According to a research published in the journal Nature, Scientists have, for the first time, used the CRISPR (Clustered Regularly Interspaced Short Palindromic Repeats) technology to insert genes that allow immune cells to attack cancer cells, potentially leaving normal cells unharmed and increasing the effectiveness of immunotherapy.
- CRISPR is short for Clustered Regularly Interspaced Short Palindromic Repeats, which is a reference to the clustered and repetitive sequences of DNA found in bacteria, whose natural mechanism to fight some viral diseases is replicated in this gene-editing tool.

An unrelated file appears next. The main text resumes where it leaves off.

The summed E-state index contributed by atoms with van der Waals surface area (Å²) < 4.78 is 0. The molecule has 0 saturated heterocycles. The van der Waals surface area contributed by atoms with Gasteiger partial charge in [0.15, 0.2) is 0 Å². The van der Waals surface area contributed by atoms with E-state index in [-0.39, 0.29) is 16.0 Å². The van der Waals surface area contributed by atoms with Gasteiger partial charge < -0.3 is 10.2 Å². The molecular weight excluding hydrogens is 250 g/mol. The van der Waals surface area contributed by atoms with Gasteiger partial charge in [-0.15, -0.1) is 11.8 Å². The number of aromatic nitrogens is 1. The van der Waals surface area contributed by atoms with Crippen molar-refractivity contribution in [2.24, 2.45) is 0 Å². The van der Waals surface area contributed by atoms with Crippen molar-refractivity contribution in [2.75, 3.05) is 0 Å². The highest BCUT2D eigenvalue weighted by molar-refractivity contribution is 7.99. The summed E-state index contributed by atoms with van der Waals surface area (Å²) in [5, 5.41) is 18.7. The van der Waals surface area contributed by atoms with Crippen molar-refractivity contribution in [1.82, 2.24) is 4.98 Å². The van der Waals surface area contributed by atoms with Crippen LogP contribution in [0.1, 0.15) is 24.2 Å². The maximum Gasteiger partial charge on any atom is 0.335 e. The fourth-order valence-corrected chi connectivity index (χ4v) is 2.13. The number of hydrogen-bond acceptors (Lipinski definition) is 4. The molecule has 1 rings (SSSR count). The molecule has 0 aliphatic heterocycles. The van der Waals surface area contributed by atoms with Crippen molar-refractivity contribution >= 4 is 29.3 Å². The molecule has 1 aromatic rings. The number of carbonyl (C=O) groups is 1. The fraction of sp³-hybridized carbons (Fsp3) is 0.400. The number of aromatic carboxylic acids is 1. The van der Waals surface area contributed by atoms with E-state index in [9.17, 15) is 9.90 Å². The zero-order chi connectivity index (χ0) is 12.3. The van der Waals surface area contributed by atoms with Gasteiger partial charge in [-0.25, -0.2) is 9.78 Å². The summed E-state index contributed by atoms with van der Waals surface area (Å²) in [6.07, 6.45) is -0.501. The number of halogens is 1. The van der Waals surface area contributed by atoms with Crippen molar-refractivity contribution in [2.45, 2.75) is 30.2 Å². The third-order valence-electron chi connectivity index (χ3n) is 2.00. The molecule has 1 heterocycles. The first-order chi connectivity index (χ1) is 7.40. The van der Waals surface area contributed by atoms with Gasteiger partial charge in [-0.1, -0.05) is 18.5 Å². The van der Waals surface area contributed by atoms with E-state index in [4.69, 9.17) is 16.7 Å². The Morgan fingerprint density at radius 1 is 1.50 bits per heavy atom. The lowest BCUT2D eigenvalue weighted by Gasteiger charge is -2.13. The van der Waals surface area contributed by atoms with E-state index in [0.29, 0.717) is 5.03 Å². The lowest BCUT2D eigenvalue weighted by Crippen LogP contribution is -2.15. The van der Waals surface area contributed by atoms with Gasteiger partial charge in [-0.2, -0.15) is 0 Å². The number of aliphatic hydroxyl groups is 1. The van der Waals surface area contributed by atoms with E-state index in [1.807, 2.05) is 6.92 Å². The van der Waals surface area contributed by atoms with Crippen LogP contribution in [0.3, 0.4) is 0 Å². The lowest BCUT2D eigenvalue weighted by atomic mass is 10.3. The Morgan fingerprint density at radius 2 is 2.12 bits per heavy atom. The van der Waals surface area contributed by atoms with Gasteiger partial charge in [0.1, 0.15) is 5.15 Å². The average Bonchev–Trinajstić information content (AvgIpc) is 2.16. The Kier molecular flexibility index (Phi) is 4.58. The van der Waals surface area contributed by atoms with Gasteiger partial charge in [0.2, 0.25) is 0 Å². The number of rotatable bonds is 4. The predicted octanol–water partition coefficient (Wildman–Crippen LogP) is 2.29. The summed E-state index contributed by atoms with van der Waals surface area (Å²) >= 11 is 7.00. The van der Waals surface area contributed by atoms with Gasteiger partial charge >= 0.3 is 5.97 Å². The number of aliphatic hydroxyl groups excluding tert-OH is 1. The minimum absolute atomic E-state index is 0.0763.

- Its mechanism is often compared to the ‘cut-copy-paste’, or ‘find-replace’ functionalities in common computer programmes.
- A bad stretch in the DNA sequence, which is the cause of disease or disorder, is located, cut, and removed — and then replaced with a ‘correct’ sequence.
- And the tools used to achieve this are not mechanical, but biochemical — specific protein and RNA molecules.
- The technology replicates a natural defence mechanism in some bacteria that uses a similar method to protect itself from virus attacks.
Source : The Hindu